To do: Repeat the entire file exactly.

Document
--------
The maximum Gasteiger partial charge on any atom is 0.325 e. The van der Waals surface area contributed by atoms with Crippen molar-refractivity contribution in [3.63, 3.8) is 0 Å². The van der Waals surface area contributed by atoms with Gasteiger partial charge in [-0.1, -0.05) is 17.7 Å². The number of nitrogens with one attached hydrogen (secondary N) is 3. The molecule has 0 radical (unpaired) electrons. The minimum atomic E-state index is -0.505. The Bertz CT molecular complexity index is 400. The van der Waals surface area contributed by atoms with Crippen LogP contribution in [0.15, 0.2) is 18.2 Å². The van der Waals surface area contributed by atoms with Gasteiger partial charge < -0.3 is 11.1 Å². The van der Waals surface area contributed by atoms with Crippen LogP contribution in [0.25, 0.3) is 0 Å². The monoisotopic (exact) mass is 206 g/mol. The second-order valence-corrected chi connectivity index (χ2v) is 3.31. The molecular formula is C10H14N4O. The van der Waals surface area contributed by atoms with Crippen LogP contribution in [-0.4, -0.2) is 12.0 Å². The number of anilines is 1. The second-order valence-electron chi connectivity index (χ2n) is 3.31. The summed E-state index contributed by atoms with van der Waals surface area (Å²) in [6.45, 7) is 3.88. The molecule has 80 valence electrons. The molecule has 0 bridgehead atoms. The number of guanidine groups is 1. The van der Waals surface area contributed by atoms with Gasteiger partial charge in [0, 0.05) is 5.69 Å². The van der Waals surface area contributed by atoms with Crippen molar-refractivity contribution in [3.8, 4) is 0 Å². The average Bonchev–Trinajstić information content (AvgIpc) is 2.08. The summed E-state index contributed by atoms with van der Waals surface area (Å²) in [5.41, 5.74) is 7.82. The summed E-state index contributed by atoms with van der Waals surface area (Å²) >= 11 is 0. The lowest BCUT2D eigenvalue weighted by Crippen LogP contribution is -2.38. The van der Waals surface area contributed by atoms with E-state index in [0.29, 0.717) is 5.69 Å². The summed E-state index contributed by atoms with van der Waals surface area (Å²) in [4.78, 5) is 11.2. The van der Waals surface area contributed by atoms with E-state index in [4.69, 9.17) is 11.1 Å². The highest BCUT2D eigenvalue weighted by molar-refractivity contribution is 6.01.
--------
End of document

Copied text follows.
The maximum Gasteiger partial charge on any atom is 0.325 e. The van der Waals surface area contributed by atoms with Crippen molar-refractivity contribution in [3.63, 3.8) is 0 Å². The van der Waals surface area contributed by atoms with Gasteiger partial charge in [-0.1, -0.05) is 17.7 Å². The number of nitrogens with one attached hydrogen (secondary N) is 3. The molecule has 0 radical (unpaired) electrons. The minimum atomic E-state index is -0.505. The Bertz CT molecular complexity index is 400. The van der Waals surface area contributed by atoms with Crippen LogP contribution in [0.15, 0.2) is 18.2 Å². The van der Waals surface area contributed by atoms with Gasteiger partial charge < -0.3 is 11.1 Å². The van der Waals surface area contributed by atoms with Crippen LogP contribution in [0.25, 0.3) is 0 Å². The monoisotopic (exact) mass is 206 g/mol. The second-order valence-corrected chi connectivity index (χ2v) is 3.31. The molecular formula is C10H14N4O. The van der Waals surface area contributed by atoms with Crippen LogP contribution in [-0.4, -0.2) is 12.0 Å². The number of anilines is 1. The second-order valence-electron chi connectivity index (χ2n) is 3.31. The summed E-state index contributed by atoms with van der Waals surface area (Å²) in [6.45, 7) is 3.88. The molecule has 80 valence electrons. The molecule has 0 bridgehead atoms. The number of guanidine groups is 1. The van der Waals surface area contributed by atoms with Gasteiger partial charge in [0, 0.05) is 5.69 Å². The van der Waals surface area contributed by atoms with Crippen molar-refractivity contribution in [3.8, 4) is 0 Å². The average Bonchev–Trinajstić information content (AvgIpc) is 2.08. The summed E-state index contributed by atoms with van der Waals surface area (Å²) in [5.41, 5.74) is 7.82. The summed E-state index contributed by atoms with van der Waals surface area (Å²) >= 11 is 0. The lowest BCUT2D eigenvalue weighted by Crippen LogP contribution is -2.38. The van der Waals surface area contributed by atoms with E-state index in [0.29, 0.717) is 5.69 Å². The summed E-state index contributed by atoms with van der Waals surface area (Å²) in [4.78, 5) is 11.2. The van der Waals surface area contributed by atoms with E-state index in [4.69, 9.17) is 11.1 Å². The highest BCUT2D eigenvalue weighted by molar-refractivity contribution is 6.01.